The Global HIV/AIDS Vaccine Enterprise, an international consortium set up to accelerate research into a vaccine against HIV/AIDS, published its scientific strategic plan in this month's issue of PLoS Medicine.
The consortium has identified the major barriers to the first generation of commercially available HIV vaccines in a number of sectors. These include obstacles related to research, human resources, product development and manufacturing, regulatory approval, and intellectual property.
The strategic plan outlines an approach to overcoming each set of obstacles. The document then describes the group's scientific plans.
These include creating a network of clinical research training centres in developing countries, ensuring laboratories can develop, buy and store quality research chemicals, and developing a system for sharing information and research findings.
The plan's authors say the gap between existing capacity and future requirements for large clinical trials is particularly wide in developing nations.
They suggest three key steps to address this problem: increasing the number and quality of research staff, creating facilities to support trials, and improving access to uninfected, high-risk sections of local populations to participate in clinical trials.
The severe shortage of trained personnel in developing countries is a major obstacle to conducting clinical trials, says the plan.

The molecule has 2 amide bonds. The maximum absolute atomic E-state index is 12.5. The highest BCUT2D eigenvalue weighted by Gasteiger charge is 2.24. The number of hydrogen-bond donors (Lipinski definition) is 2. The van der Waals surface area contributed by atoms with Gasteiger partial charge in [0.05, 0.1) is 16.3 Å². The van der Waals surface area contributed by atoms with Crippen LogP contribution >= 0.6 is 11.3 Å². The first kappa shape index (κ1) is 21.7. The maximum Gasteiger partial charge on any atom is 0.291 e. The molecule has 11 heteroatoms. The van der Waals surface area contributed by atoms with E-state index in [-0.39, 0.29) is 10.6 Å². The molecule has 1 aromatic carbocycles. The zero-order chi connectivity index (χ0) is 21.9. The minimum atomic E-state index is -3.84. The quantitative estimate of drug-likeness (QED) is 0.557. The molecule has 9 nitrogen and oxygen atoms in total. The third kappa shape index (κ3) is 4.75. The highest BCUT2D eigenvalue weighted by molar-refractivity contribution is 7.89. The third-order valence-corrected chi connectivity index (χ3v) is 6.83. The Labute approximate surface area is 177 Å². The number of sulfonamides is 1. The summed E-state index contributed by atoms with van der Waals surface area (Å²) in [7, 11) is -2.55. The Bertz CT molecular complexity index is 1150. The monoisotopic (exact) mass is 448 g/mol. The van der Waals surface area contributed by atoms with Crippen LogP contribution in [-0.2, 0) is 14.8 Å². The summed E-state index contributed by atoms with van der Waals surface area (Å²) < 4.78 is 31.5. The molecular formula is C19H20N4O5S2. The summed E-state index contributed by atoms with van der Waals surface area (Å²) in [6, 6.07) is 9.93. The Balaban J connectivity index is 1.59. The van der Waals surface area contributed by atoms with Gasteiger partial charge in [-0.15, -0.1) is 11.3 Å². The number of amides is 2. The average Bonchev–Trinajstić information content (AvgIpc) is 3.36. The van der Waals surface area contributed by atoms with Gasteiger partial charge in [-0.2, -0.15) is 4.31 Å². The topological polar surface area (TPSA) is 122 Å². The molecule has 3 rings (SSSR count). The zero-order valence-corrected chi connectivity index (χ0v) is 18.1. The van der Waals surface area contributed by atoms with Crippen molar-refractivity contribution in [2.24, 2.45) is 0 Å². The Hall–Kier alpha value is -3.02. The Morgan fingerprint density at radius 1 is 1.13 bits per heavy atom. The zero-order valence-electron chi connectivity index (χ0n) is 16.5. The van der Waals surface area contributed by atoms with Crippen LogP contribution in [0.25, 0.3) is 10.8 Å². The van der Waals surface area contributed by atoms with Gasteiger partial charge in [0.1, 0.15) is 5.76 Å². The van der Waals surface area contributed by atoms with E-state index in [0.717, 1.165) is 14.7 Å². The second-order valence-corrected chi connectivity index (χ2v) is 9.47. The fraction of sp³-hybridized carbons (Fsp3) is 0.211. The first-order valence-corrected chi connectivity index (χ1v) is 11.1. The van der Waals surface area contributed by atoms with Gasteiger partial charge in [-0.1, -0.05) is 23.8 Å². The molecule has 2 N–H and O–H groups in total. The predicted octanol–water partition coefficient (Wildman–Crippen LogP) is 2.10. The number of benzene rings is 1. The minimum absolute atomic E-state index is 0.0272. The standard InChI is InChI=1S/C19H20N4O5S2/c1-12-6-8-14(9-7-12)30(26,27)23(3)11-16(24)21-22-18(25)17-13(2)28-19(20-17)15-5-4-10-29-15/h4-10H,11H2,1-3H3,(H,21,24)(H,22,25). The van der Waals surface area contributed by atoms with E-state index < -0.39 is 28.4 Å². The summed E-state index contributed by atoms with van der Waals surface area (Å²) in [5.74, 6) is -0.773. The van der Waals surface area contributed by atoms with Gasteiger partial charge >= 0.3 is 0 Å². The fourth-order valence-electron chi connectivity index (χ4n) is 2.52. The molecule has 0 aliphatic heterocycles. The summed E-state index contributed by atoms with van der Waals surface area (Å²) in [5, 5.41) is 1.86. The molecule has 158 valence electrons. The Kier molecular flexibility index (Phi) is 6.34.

It underlines the importance of expanding research-training opportunities in developing countries, while ensuring that staff have adequate long-term career paths, and that the social and political environments support clinical research.
"The scientific strategic plan of the enterprise is spot-on in identifying the major roadblocks in HIV vaccine development, as well as in establishing the key scientific priorities as we see them today," says David Ho, scientific director of the US-based Aaron Diamond AIDS Research Centre, in an accompanying article.
Ho is concerned, however, the enterprise's "mission-orientated approach" may ignore important findings that come from "curiosity-driven basic studies".
Virginia Barbour, Barbara Cohen and Gavin Yamey, senior editors of PLoS Medicine, also see a potential flaw in the enterprise's concerted approach. In their editorial, they ask whether it would not be healthy to encourage a certain amount of competition in order to drive research efforts.
"As long as it remains unclear where scientific breakthroughs will come from, diversity and flexibility should be encouraged and not stifled," they write.
But they believe the absence of a timeline for each task is the strategy's greatest shortcoming.
"The enterprise's plan should be hailed as a crucially important outline for vaccine development, but the goodwill surrounding it won't last unless it is quickly followed up with a set of milestones, and a transparent process by which progress will be measured and course corrections implemented," they conclude.
The Global HIV/AIDS Vaccine Enterprise is an international alliance of agencies and organisations that undertake or support HIV vaccine research. Its creation was proposed in 2003 by a group of international researchers, and was endorsed by the 'G8' group of industrialised countries in 2004.Link to the full article in PLoS Medicine
Link to the full article by David Ho in PLoS Medicine
Link to the full editorial by Virginia Barbour, Barbara Cohen and Gavin Yamey in PLoS Medicine